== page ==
For the past decade, Blanket Express Plus has been providing its service to thousands of foreign students. They allow you the convenience of purchasing all your bedding and storage needs at home, and then delivering your package directly to your requested address, so that it’s there when you arrive. Should you decide to use their service, you may place an order with them at www.BlanketExpressPlus.com
Get an A2 student visa before you arrive in Israel – All students not holding Israeli citizenship should obtain an A2 student or Masa visa from an Israeli Consulate or Embassy in their home country prior to arrival in Israel. To obtain the visa, you will usually need to go in person to the nearest Israeli consulate. For North American and UK students: Click here to find the nearest consulate in your area. Bring with you:
- A letter from Pardes stating that you will be a student during the academic year (Request this letter from email@example.com at least 5 days before your appointment. We will need your full name exactly as it appears in your passport.)
- A copy of your Masa award letter if you are the recipient of a MASA scholarship or grant.
- Check the website of the Israeli Consulate closest to you for full requirements. Some consulates, especially in countries outside of North America, require applicants to submit proof that they are Jewish or have rights under the Law of Return.
The procedure may take several weeks, so we suggest you apply for a student visa early. However, the visa will be valid for one year from date of issue so if you plan on staying in Israel for a while after the program, don’t apply too early.
If you arrive in Israel on a tourist visa….
You will receive a 1-3 month tourist visa at the airport, and will need to apply for a student visa at the Ministry of the Interior in downtown Jerusalem.
To apply for a visa in Israel you will need:
- An original letter from your congregational rabbi on synagogue stationery, confirming that you are Jewish (or have rights under the Law of Return) and how (i.e. you were born to a Jewish mother, born to a Jewish father or by your own conversion). The letter should be short and to the point. Photocopies and faxes are not accepted. The Rabbi should sign the letter in blue ink so it is clear that the letter is not a copy. Contact firstname.lastname@example.org if you have any questions about your status or what should be included in the letter. You cannot be issued a visa in Israel without this letter!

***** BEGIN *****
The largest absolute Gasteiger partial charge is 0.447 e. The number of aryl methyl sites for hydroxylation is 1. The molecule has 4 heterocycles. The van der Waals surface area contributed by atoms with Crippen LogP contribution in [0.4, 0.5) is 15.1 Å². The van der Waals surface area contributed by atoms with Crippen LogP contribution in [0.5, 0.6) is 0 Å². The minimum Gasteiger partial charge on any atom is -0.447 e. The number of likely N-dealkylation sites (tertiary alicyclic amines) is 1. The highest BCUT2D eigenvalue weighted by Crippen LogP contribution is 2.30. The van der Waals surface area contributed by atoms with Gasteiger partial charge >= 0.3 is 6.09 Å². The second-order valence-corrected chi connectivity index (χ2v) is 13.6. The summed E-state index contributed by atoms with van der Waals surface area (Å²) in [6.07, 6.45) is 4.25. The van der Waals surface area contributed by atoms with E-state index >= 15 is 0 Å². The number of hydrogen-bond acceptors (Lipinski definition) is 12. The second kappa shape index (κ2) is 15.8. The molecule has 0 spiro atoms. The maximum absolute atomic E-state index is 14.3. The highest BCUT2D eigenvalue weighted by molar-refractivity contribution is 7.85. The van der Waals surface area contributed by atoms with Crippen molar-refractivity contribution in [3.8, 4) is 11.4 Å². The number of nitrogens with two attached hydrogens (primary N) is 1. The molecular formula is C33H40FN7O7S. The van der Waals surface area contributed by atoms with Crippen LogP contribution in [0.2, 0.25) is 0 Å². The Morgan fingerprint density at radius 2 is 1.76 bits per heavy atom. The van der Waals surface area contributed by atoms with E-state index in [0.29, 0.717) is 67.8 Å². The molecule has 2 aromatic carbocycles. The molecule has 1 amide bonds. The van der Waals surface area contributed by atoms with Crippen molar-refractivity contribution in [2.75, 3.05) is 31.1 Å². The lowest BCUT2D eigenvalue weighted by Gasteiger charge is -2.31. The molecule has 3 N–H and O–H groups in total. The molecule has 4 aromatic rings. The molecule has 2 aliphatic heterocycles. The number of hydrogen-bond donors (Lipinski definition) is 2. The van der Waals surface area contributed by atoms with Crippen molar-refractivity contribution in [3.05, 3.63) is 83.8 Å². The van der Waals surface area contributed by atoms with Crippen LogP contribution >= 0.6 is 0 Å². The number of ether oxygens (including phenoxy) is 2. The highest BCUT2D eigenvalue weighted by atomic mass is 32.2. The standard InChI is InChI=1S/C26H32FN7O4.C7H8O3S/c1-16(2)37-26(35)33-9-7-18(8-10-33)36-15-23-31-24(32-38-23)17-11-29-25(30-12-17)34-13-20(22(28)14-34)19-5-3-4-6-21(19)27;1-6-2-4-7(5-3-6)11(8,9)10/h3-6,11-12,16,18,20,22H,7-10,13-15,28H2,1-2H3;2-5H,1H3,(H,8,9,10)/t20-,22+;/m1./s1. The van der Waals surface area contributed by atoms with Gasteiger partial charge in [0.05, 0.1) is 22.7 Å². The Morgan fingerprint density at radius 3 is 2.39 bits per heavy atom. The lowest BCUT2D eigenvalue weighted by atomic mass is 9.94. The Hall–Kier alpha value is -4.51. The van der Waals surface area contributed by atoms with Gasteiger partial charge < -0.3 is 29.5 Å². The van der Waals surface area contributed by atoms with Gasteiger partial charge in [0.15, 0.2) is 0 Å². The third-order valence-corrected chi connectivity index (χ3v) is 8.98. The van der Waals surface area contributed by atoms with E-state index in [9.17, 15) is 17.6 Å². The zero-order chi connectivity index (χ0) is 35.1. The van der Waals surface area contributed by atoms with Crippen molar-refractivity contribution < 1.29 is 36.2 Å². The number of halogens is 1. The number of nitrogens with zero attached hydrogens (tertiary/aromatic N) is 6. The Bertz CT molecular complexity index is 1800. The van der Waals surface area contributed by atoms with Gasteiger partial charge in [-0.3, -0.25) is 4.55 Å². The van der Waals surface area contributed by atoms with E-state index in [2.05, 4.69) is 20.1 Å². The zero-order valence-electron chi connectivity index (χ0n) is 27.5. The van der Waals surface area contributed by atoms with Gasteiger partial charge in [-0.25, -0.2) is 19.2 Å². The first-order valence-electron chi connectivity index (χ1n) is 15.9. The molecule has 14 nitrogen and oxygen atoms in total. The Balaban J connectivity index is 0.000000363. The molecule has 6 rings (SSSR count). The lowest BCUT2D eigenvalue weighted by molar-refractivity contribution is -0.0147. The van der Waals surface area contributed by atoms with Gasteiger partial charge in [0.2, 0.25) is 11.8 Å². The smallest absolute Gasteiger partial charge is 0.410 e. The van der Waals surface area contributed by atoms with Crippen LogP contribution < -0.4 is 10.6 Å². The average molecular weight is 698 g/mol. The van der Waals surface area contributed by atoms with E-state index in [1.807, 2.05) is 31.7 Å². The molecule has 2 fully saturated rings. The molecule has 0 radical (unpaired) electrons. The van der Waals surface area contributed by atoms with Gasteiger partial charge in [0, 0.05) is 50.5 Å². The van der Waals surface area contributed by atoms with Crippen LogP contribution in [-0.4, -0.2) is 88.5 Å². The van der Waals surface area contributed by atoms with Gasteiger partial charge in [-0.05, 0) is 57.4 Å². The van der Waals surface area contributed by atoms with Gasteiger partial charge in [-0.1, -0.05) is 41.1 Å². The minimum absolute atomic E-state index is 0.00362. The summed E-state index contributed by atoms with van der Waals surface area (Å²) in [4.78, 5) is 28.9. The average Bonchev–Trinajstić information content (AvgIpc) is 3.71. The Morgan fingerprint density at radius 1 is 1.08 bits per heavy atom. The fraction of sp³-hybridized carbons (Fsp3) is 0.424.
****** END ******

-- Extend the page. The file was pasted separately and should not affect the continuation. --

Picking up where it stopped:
- Married students: original (civil) marriage certificate (and a photocopy)
- Converted students: original conversion documents (and a photocopy). You may be asked to write a page or two describing your conversion.
- A passport-sized picture, completed visa application, Masa award letter (if relevant), and two adjacent blank pages in your passport.
- In addition, an original letter from Pardes stating that you are a student. In this letter we are required to include the date of birth of both your parents, so make sure you have that information.
If you are going to apply for a visa in Israel, contact email@example.com before going to the Interior Ministry to receive comprehensive directions and assistance with the application.
We strongly suggest that you try to obtain a student visa from an Israeli Consulate before coming to Israel. If this isn’t possible, remember to bring with you the original letter from your rabbi.
When you arrive in Israel, the easiest way to reach Jerusalem is by sherut (a group taxi) door-to-door from Ben Gurion Airport. “Nesher” is a very reliable company servicing Jerusalem; their stand is located just outside the arrivals terminal, or ask, “Where is the sherut to Jerusalem?” (Many Israelis speak English and are helpful.) Rates are fixed and posted (both dollars and shekels are accepted: $20 or 64 NIS). Buses are available but are less convenient, especially if you have luggage.